In some embodiments, track members will be made via extrusion. Track members may also be made in other ways, for example, by injection molding or casting. Also, a ribbed track member structure of the invention can be incorporated into a larger sheet from which a file folder or other document management article is made. The track member or tab member structure can be incorporated into the larger article in various ways, e.g., by inserting an already prepared ribbed portion into a mold and molding the rest of the article around the ribbed portion; or by configuring a mold surface with mold structure shaped to form a ribbed structure of the invention. When ribbed structure of the invention is incorporated into a larger article, the term “base sheet” herein includes the structure of the article into which the ribbed structure is incorporated.
As previously stated, the body of a ribbed structure of the invention may include multiple layers, generally of different composition. Such multiple layers can be provided by coextrusion techniques (as described, for example, in published PCT Appln. No. WO 99/17630, published Apr. 15, 1999), which may involve passing different melt streams from different extruders into a multiple-manifold die or a multiple-layer feed block and a film die. The individual streams merge in the feed block and enter the die as a layered stack that flows out into layered sheets as the material leaves the die. The die is patterned so as to form the ribbed configuration of the track member and tab member. A track member of the invention thus may have a base sheet of one composition and ribs of a different composition. Or a portion of the ribs, e.g., the top edge-portion of the rib, may have a different composition from other portions of the rib. For example, the top portion of the rib may include a composition that forms a lower friction surface than the rest of the rib.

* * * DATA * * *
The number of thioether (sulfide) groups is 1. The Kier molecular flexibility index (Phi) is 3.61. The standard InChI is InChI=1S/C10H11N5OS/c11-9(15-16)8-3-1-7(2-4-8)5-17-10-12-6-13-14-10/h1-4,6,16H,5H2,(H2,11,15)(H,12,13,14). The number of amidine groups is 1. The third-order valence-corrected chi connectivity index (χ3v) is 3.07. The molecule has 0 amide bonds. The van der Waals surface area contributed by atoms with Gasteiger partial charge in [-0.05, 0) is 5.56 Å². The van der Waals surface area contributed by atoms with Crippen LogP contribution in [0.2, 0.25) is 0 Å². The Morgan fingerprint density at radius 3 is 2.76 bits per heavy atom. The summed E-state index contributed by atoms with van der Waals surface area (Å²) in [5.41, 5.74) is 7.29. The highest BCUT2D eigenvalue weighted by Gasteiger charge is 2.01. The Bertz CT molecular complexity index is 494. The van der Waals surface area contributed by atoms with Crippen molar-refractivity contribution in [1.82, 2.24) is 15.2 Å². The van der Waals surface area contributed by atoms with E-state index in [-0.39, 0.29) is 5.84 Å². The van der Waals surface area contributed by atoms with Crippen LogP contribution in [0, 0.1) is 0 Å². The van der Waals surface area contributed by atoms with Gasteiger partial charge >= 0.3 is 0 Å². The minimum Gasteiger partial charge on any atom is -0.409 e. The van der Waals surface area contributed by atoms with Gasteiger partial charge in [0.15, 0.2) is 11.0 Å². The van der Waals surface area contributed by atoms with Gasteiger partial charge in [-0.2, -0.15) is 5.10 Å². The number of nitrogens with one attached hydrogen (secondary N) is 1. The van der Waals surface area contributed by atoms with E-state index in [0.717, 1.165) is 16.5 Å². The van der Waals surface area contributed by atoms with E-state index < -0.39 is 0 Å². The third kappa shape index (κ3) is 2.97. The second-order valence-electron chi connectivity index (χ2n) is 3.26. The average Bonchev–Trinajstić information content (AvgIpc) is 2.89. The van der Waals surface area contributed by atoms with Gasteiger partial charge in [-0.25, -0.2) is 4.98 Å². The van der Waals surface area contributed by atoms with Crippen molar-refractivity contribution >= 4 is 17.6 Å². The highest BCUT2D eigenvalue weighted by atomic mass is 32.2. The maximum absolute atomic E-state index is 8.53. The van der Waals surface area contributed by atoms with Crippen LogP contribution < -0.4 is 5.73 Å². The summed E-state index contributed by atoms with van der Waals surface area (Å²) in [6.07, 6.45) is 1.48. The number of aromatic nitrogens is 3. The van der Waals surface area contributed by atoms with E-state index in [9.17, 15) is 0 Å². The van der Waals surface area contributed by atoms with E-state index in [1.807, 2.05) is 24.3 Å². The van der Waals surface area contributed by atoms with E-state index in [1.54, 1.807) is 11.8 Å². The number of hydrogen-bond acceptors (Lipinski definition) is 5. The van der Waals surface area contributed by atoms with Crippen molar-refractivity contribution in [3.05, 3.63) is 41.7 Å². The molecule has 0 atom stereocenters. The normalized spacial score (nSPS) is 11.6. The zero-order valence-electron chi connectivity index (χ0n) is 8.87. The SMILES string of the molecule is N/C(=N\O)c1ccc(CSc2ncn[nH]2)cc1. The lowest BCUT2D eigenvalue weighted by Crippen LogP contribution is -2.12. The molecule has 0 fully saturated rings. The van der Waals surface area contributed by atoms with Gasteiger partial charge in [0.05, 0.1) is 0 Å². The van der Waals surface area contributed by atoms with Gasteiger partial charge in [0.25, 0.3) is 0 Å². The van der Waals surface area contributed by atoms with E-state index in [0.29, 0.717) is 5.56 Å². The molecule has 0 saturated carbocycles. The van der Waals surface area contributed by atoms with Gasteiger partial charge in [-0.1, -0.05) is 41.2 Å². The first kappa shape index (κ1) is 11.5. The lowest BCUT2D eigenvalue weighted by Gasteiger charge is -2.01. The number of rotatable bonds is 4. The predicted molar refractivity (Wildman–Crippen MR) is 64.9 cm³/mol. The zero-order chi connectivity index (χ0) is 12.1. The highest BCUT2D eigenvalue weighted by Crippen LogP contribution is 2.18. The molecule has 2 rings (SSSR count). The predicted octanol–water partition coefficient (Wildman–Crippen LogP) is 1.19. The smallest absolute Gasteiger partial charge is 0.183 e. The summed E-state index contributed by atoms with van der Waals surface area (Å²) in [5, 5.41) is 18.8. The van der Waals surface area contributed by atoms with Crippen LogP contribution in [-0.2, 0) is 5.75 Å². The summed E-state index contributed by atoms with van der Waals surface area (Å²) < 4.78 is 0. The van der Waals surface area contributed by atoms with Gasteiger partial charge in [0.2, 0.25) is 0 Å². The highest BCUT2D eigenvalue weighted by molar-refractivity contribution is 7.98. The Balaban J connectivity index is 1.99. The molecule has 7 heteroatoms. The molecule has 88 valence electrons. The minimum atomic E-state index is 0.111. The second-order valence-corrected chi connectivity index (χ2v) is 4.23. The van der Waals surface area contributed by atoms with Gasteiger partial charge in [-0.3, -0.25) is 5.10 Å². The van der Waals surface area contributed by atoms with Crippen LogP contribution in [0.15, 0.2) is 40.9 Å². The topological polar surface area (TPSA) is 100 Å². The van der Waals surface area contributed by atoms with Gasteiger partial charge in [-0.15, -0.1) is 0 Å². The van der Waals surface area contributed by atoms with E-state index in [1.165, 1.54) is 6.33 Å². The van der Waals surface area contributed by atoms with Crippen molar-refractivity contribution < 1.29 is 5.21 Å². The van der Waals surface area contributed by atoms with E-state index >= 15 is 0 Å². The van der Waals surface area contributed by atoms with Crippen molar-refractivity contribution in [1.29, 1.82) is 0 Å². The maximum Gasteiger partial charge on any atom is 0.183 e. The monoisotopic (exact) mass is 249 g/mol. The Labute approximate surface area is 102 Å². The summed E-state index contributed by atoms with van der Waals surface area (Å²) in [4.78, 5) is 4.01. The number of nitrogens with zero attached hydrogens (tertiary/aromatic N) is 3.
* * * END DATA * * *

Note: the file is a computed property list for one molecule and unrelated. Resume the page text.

In some embodiments, the tab member will have a portion that repositionably engages with the track member, e.g., a multiplicity of ribs as discussed above and a second portion on which desired indicia may be displayed. In some embodiments, the second portion may be a flat portion that is receptive to writing with at least one of pen, pencil, or marker. In some embodiments, the tab member will be adapted for attachment of desired indicia thereto, for instance a portion shaped to receive indicia-bearing members, such as adhesive-backed flags or stickers, clip on indicators, etc. As will be understood by those with skill in the art, the present invention may be adapted to permit use of a wide range of indicia.
In some embodiments, the track member can be used as a site to secure an accessory member to the track member. For instance, an attachment member comprising a multiplicity of ribs as discussed above with regard to the tab member which has another portion adapted to secure writing instruments, computer disks, etc. could be used in accordance with the invention.
The ribbed nature of track members and tab members of the invention provides a desired alignment feature to the articles.